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CCCPA Organizes First Training on Implementation of UN Sanctions
31 July 2017

Cairo, Egypt – In cooperation with the Egyptian Ministry of Foreign Affairs (department of UN Affairs) and the United Nations (UN) Secretariat, CCCPA organized a first-of-its-kind training workshop on the implementation of UN Sanctions. The training, which took place on 11–12 July 2017, brought together national focal points covering UN sanctions regimes, including representatives from the Ministries of Foreign Affairs, Defense, Interior, Trade and Industry, Finance, Justice, Supply & Internal Trading, Transportation, Civil Aviation, Investment, as well as officials from the Central Bank of Egypt, the Suez Canal Authority, and Damietta Port Authority.

In his opening remarks, Ambassador Amr Aljowaily, Deputy Assistant Foreign Minister for UN Affairs, highlighted Egypt’s interest in addressing the issue of UN sanctions and their implementation, specifically during Egypt’s non-permanent membership of the United Nations Security Council (UNSC) for the 2016-2017 term. Egypt currently presides over the sanctions committees for the Democratic Republic of Congo and Iraq.

Ambassador Aljowaily referred to the deliberations of the informal ‘Arria’ meeting organized by the Permanent Mission of Egypt, on 5 July 2017, in New York, entitled "Improving United Nations Sanctions: Perspective of all Parties". According to him, the meeting provided an opportunity for African countries affected by sanctions to voice their concerns, and was well received by other member states. The meeting also reflected interest in restoring the focus of sanctions as a tool of peaceful settlement of international disputes, not merely as coercive measures. Aljowaily stressed the necessity to consider the humanitarian, economic and social dimensions of sanctions, even if they are smart and targeted. Egypt will continue to address the issue of sanctions during the remaining period of its UNSC membership, and also during its presidency of the Council in August.

Aljowaily referred to the establishment of the Egyptian National Coordinating Committee for the Implementation of Security Council Sanctions, following a decision by the Egyptian Prime Minister in 2016. The purpose of the Committee is to strengthen national coordination on sanctions. He called for providing capacity building to entities responsible for the implementation of those sanctions.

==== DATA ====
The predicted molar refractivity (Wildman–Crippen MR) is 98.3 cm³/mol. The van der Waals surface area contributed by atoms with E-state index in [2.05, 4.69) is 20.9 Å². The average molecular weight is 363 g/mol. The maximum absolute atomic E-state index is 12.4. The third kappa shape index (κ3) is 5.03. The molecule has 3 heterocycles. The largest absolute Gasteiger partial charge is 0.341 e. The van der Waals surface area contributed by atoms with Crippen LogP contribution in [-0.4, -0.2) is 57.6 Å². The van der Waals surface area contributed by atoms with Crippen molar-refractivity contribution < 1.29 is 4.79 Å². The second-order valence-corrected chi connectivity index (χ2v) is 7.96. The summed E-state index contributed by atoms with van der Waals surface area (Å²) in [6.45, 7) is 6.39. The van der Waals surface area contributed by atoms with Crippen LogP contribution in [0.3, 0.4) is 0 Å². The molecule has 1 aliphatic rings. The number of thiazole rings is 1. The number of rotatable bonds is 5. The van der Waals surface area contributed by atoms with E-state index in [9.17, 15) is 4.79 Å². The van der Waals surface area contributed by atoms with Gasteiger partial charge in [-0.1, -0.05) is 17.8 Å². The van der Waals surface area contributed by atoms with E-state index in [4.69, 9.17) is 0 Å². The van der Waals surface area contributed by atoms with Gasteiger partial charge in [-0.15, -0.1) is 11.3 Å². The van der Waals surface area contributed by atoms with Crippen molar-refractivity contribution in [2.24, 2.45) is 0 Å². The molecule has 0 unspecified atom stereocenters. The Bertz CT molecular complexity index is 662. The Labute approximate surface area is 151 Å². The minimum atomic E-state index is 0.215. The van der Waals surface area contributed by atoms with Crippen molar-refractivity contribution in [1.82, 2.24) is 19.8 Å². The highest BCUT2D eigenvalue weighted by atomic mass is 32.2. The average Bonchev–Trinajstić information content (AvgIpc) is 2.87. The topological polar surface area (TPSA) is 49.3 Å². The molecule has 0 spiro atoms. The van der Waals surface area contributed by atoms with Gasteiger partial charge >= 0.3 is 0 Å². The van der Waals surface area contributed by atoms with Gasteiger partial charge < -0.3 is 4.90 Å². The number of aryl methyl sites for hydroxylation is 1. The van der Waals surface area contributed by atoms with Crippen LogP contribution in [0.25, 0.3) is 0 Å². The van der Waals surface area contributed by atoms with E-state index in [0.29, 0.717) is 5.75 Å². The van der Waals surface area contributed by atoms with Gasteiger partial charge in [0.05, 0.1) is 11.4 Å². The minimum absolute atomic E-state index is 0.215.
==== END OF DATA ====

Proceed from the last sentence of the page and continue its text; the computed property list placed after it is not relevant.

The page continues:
CCCPA’s Deputy Director, Hatem Elatawy, highlighted the importance of sanctions as a UN tool for the maintenance of international peace and security, especially in the context of the ever-evolving nature of conflict. “Today, UN sanctions adopt a targeted approach, that takes into account the multiplicity of today’s actors in conflict,” he said. Elatawy added that the development of UN sanctions regimes has been accompanied by an evolution in its mechanisms, especially with regard to the establishment of committees and bodies concerned with sanctions’ monitoring and implementation.  He highlighted the importance of this training workshop as an opportunity to enhance the knowledge of national stakeholders on UN sanctions regimes, as well as to explore and overcome implementation challenges. The workshop draws on the UN mandate to support its member states in the implementation of UN sanctions regimes. 

Experts from the UN Secretariat tailored the training workshop to Egyptian needs, providing an overview on UN sanctions regimes, lists and implementation, including sanctions related to counter-terrorism. Discussions during the two-day workshop touched upon the role of national entities in sanctions implementation; expert group mandates, safety, and consultations with member states; sanctions listing and delisting procedures, including timeframes and updates; and the effectiveness vs. limitations of ISIL and al-Qaida Sanctions Committee.

Through practical exercises, the workshop provided participants with an opportunity to discuss and explore the challenges facing national stakeholders in domestic monitoring and implementation of UN sanctions, and national reporting on UN sanctions regimes. In this context, participants indicated a number of recommendations, most notably:

·   the need for clear, precise, and realistic UNSC resolutions
·   the importance of establishing permanent focal points within national stakeholders concerned with UN sanctions so as to achieve better implementation
·   the need to strengthen national capacities, including through the provision of technical and  logistical support
·   encouraging member states to develop internal legal systems to cope with the evolution of  UN sanctions
·   the importance of adapting the language of expert group communications to member states, and the need to extend the deadline for response

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